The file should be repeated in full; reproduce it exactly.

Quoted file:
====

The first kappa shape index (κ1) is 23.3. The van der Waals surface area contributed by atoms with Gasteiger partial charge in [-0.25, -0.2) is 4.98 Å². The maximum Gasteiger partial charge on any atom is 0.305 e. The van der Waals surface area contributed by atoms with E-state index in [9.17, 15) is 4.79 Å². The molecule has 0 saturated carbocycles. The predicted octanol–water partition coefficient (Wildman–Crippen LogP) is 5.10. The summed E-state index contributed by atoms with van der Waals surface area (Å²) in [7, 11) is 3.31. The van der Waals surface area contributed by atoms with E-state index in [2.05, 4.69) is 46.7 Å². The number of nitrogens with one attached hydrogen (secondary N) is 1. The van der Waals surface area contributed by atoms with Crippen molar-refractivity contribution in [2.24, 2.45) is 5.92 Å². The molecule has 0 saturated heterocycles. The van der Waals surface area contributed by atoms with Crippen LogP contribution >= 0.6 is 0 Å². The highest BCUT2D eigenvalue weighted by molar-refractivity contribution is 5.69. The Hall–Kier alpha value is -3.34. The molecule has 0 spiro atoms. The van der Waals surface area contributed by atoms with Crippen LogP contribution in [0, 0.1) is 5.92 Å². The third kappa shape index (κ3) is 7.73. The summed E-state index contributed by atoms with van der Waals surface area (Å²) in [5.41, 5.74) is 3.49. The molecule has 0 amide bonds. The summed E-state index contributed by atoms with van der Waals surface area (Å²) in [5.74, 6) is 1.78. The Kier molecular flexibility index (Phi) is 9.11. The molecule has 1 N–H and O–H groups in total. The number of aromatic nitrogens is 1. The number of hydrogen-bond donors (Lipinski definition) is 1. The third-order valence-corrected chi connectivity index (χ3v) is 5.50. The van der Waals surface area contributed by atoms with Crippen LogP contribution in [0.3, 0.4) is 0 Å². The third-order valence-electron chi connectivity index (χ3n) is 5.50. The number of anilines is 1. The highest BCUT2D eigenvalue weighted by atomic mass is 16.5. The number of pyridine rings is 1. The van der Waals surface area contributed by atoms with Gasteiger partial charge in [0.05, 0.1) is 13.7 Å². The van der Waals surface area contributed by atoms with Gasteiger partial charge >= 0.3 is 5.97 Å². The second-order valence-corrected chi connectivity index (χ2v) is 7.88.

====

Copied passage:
The first kappa shape index (κ1) is 23.3. The van der Waals surface area contributed by atoms with Gasteiger partial charge in [-0.25, -0.2) is 4.98 Å². The maximum Gasteiger partial charge on any atom is 0.305 e. The van der Waals surface area contributed by atoms with E-state index in [9.17, 15) is 4.79 Å². The molecule has 0 saturated carbocycles. The predicted octanol–water partition coefficient (Wildman–Crippen LogP) is 5.10. The summed E-state index contributed by atoms with van der Waals surface area (Å²) in [7, 11) is 3.31. The van der Waals surface area contributed by atoms with E-state index in [2.05, 4.69) is 46.7 Å². The number of nitrogens with one attached hydrogen (secondary N) is 1. The van der Waals surface area contributed by atoms with Crippen molar-refractivity contribution in [2.24, 2.45) is 5.92 Å². The molecule has 0 saturated heterocycles. The van der Waals surface area contributed by atoms with Crippen LogP contribution >= 0.6 is 0 Å². The highest BCUT2D eigenvalue weighted by molar-refractivity contribution is 5.69. The Hall–Kier alpha value is -3.34. The molecule has 0 spiro atoms. The van der Waals surface area contributed by atoms with Crippen LogP contribution in [0, 0.1) is 5.92 Å². The third kappa shape index (κ3) is 7.73. The summed E-state index contributed by atoms with van der Waals surface area (Å²) in [5.41, 5.74) is 3.49. The molecule has 0 amide bonds. The summed E-state index contributed by atoms with van der Waals surface area (Å²) in [5.74, 6) is 1.78. The Kier molecular flexibility index (Phi) is 9.11. The molecule has 1 N–H and O–H groups in total. The number of aromatic nitrogens is 1. The number of hydrogen-bond donors (Lipinski definition) is 1. The third-order valence-corrected chi connectivity index (χ3v) is 5.50. The van der Waals surface area contributed by atoms with Crippen LogP contribution in [0.3, 0.4) is 0 Å². The third-order valence-electron chi connectivity index (χ3n) is 5.50. The number of anilines is 1. The highest BCUT2D eigenvalue weighted by atomic mass is 16.5. The number of pyridine rings is 1. The van der Waals surface area contributed by atoms with Gasteiger partial charge in [0.05, 0.1) is 13.7 Å². The van der Waals surface area contributed by atoms with Gasteiger partial charge >= 0.3 is 5.97 Å². The second-order valence-corrected chi connectivity index (χ2v) is 7.88.